Tuesday, January 17, 2017


History of Science
Mathematics Education
Environmental & Science Education
by Edward Hessler

Blackboards, I love 'em and so do many mathematicians and scientists, especially it seems to me, physicists.

I grew up with chalk dust, erasers, of smacking them together to free them of dust, the rat-a-tat-click-click-click sound of chalk (and sometimes the hair-raising sound of fingernails dragging across their surfaces), of vying for the privilege of washing them clean and the odor of freshly washed blackboards. It was only later, in graduate school, that I was introduced to chalk holders, a marvelous invention.

[Wikimedia Commons]

Here is a recent piece from New Hampshire Public Radio covering this important pedagogical technology. They are still alive and well in some places.

Peter Woit, who writes the physics blog, Not Even Wrong made a few observations, January 13, 2017, about blackboards in the mathematics department at Columbia. When he arrived, the blackboard in the common room of the mathematics department had been replaced by a whiteboard. It was universally hated but it took several years for it to be replaced. That whiteboard was replaced last year by "a floor-to-ceiling blackboard." Now that's progress!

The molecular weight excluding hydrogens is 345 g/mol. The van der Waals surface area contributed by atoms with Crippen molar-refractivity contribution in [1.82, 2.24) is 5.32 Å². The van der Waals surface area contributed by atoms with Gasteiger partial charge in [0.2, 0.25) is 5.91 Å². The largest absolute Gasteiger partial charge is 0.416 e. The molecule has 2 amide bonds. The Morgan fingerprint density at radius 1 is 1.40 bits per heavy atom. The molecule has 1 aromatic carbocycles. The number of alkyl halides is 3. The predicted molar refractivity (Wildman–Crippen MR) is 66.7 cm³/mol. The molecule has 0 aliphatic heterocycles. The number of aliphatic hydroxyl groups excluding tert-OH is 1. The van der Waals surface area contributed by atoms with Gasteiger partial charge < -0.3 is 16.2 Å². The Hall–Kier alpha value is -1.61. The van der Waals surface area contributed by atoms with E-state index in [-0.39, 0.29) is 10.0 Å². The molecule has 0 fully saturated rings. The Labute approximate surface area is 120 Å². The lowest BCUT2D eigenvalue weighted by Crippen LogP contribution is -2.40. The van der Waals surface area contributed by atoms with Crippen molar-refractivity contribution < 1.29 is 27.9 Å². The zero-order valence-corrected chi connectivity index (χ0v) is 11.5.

Dr. Woit also noted that the "newly renovated Theory Center was unveiled here in the Physics department: floor-to-ceiling wall blackboards. That's the future, the whiteboard is the past" [emphasis added].

So, find a piece of chalk and go find a real blackboard. You may have to go to a restaurant, though, to find one. I hope the owners will let you give it a try.

Whattaya' think!

A Seussian h/t to Peter Woit

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